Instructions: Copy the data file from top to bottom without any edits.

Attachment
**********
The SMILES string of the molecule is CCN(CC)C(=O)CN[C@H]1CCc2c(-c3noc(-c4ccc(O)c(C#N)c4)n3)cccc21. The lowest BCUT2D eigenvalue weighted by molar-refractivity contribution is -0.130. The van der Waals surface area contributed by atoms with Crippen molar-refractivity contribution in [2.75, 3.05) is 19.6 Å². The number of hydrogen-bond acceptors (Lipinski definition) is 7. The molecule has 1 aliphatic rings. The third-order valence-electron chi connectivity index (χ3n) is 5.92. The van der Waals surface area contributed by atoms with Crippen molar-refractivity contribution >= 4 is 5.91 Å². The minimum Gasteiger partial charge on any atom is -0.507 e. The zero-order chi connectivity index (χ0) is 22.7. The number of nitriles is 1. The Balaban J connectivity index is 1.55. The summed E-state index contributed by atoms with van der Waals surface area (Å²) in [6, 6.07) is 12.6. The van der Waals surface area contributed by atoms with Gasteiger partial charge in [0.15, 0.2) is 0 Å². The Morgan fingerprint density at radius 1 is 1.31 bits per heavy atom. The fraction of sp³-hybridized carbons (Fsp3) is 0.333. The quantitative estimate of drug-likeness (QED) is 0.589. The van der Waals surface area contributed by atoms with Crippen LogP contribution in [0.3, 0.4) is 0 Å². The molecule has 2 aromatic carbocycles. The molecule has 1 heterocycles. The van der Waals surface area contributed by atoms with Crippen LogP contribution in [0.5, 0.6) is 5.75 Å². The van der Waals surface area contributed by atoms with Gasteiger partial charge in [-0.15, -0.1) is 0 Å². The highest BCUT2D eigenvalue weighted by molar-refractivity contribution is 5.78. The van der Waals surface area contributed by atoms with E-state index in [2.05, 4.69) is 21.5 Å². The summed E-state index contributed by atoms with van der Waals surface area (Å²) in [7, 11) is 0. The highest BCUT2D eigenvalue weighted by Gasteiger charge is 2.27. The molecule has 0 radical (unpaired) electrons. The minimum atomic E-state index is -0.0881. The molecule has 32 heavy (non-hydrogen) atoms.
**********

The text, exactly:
The SMILES string of the molecule is CCN(CC)C(=O)CN[C@H]1CCc2c(-c3noc(-c4ccc(O)c(C#N)c4)n3)cccc21. The lowest BCUT2D eigenvalue weighted by molar-refractivity contribution is -0.130. The van der Waals surface area contributed by atoms with Crippen molar-refractivity contribution in [2.75, 3.05) is 19.6 Å². The number of hydrogen-bond acceptors (Lipinski definition) is 7. The molecule has 1 aliphatic rings. The third-order valence-electron chi connectivity index (χ3n) is 5.92. The van der Waals surface area contributed by atoms with Crippen molar-refractivity contribution >= 4 is 5.91 Å². The minimum Gasteiger partial charge on any atom is -0.507 e. The zero-order chi connectivity index (χ0) is 22.7. The number of nitriles is 1. The Balaban J connectivity index is 1.55. The summed E-state index contributed by atoms with van der Waals surface area (Å²) in [6, 6.07) is 12.6. The van der Waals surface area contributed by atoms with Gasteiger partial charge in [0.15, 0.2) is 0 Å². The Morgan fingerprint density at radius 1 is 1.31 bits per heavy atom. The fraction of sp³-hybridized carbons (Fsp3) is 0.333. The quantitative estimate of drug-likeness (QED) is 0.589. The van der Waals surface area contributed by atoms with Crippen LogP contribution in [0.3, 0.4) is 0 Å². The molecule has 2 aromatic carbocycles. The molecule has 1 heterocycles. The van der Waals surface area contributed by atoms with Crippen LogP contribution in [0.5, 0.6) is 5.75 Å². The van der Waals surface area contributed by atoms with Gasteiger partial charge in [-0.15, -0.1) is 0 Å². The highest BCUT2D eigenvalue weighted by molar-refractivity contribution is 5.78. The van der Waals surface area contributed by atoms with E-state index in [2.05, 4.69) is 21.5 Å². The summed E-state index contributed by atoms with van der Waals surface area (Å²) in [7, 11) is 0. The highest BCUT2D eigenvalue weighted by Gasteiger charge is 2.27. The molecule has 0 radical (unpaired) electrons. The minimum atomic E-state index is -0.0881. The molecule has 32 heavy (non-hydrogen) atoms.